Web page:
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Journal Article

Separation of cell subpopulations from embryonic chick neural retina with fluorescence-activated cell sorting

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Rathjen, F., Holcombe, B., & Gierer, A. (1981). Separation of cell subpopulations from embryonic chick neural retina with fluorescence-activated cell sorting. Journal of Biochemical and Biophysical Methods, 4(3-4), 191-207. doi:10.1016/0165-022x(81)90057-9.

Cite as: https://hdl.handle.net/21.11116/0000-000C-862A-E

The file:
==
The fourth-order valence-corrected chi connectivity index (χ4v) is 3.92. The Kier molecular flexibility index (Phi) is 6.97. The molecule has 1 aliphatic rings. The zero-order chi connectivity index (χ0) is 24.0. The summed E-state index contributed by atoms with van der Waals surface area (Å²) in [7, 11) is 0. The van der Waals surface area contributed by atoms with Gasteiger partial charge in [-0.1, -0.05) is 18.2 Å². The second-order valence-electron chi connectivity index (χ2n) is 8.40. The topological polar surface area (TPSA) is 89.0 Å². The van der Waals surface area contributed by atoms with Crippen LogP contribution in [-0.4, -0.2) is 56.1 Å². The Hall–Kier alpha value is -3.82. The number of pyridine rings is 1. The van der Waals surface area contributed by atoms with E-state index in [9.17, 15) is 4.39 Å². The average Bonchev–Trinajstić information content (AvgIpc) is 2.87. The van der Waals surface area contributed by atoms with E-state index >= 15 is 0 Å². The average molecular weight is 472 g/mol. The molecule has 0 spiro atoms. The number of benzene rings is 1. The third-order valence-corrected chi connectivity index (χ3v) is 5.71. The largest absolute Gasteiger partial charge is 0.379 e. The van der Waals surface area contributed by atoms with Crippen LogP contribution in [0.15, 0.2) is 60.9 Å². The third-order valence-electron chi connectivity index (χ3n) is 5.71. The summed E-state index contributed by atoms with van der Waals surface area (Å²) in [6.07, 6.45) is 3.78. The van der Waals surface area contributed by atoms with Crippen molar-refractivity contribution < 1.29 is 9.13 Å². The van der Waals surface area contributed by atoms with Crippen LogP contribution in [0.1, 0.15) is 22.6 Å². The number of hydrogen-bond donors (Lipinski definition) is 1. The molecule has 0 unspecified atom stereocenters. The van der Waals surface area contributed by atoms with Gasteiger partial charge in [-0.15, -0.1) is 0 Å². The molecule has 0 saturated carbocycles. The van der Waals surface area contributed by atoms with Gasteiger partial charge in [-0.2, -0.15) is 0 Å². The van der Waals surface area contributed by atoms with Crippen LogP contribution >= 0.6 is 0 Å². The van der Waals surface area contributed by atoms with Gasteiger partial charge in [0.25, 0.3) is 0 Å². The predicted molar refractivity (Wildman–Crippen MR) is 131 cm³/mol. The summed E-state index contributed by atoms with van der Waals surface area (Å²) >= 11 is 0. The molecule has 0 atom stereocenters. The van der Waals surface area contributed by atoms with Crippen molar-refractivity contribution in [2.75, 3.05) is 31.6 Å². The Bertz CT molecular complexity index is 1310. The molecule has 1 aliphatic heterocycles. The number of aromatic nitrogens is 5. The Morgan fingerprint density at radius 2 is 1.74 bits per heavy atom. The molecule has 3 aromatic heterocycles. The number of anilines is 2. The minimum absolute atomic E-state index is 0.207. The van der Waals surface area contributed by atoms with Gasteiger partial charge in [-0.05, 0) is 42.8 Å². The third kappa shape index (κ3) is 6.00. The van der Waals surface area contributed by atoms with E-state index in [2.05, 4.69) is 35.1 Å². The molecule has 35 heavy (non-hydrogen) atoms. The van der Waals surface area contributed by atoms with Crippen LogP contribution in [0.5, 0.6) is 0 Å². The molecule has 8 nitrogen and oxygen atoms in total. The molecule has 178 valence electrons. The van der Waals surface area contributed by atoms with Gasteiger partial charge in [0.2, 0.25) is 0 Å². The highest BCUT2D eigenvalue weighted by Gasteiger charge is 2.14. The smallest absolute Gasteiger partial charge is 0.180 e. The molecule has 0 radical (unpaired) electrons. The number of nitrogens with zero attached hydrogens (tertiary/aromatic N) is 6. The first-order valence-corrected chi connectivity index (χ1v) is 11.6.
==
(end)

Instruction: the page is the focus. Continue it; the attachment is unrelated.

Fluorescence-activated cell analysis and sorting was used to characterize and separate cell subpopulations from the developing chick retina according to size, stage in the cell cycle and location in the tissue. It was shown that uptake of rhodamine B isothiocyanate (RITC) protein stain, light-scattering at large angles, and the time of flight of cells through the laser beam all correlate with cell size. Vital staining of DNA by H33342 permits cell separation according to phase in the cell cycle (G1, S, G2 + M). Further, a method was developed for separating postmitotic cells, based upon the quenching of H33342 fluorescence by the incorporation of 5-bromo-2'-deoxyuridine (BrdU) into DNA. Quantitative data reflect the decrease of DNA-synthesizing cells and the increase of postmitotic cells as the development of the retina proceeds. Isolation of cells on the basis of their location in the whole tissue is achieved by exposing the desired surface (e.g. the inner (concave) surface of the retina, which is rich in ganglion cells) to a suspension of Fluorescamine, which stains only cell layers close to the surface. Sorting out the fluorescing cells yields a high proportion of cells with the appearance, size and postmitotic characteristics of ganglion cells.